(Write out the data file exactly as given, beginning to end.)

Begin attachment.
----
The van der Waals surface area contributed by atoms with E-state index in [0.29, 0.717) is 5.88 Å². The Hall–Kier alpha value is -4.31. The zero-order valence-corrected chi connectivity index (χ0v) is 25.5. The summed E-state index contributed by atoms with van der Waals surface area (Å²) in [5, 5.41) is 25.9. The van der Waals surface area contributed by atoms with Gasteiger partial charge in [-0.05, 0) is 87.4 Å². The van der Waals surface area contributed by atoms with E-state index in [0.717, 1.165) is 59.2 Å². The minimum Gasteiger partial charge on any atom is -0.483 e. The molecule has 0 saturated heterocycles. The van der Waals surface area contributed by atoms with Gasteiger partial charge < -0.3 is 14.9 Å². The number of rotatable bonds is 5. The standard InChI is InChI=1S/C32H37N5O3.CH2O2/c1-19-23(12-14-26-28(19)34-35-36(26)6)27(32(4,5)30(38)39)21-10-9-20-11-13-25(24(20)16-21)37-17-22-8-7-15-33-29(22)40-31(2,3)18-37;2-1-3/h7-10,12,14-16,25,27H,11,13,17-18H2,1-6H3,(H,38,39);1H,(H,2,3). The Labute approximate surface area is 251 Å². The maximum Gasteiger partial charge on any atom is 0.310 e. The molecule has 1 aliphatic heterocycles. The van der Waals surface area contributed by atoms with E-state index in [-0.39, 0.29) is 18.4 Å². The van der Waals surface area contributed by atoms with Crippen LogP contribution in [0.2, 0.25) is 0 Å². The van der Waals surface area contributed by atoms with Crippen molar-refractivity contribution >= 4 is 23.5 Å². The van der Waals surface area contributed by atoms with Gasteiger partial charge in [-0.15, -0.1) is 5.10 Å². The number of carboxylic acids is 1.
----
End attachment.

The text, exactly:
The van der Waals surface area contributed by atoms with E-state index in [0.29, 0.717) is 5.88 Å². The Hall–Kier alpha value is -4.31. The zero-order valence-corrected chi connectivity index (χ0v) is 25.5. The summed E-state index contributed by atoms with van der Waals surface area (Å²) in [5, 5.41) is 25.9. The van der Waals surface area contributed by atoms with Gasteiger partial charge in [-0.05, 0) is 87.4 Å². The van der Waals surface area contributed by atoms with E-state index in [0.717, 1.165) is 59.2 Å². The minimum Gasteiger partial charge on any atom is -0.483 e. The molecule has 0 saturated heterocycles. The van der Waals surface area contributed by atoms with Gasteiger partial charge < -0.3 is 14.9 Å². The number of rotatable bonds is 5. The standard InChI is InChI=1S/C32H37N5O3.CH2O2/c1-19-23(12-14-26-28(19)34-35-36(26)6)27(32(4,5)30(38)39)21-10-9-20-11-13-25(24(20)16-21)37-17-22-8-7-15-33-29(22)40-31(2,3)18-37;2-1-3/h7-10,12,14-16,25,27H,11,13,17-18H2,1-6H3,(H,38,39);1H,(H,2,3). The Labute approximate surface area is 251 Å². The maximum Gasteiger partial charge on any atom is 0.310 e. The molecule has 1 aliphatic heterocycles. The van der Waals surface area contributed by atoms with E-state index in [-0.39, 0.29) is 18.4 Å². The van der Waals surface area contributed by atoms with Crippen LogP contribution in [0.2, 0.25) is 0 Å². The van der Waals surface area contributed by atoms with Crippen molar-refractivity contribution >= 4 is 23.5 Å². The van der Waals surface area contributed by atoms with Gasteiger partial charge in [-0.15, -0.1) is 5.10 Å². The number of carboxylic acids is 1.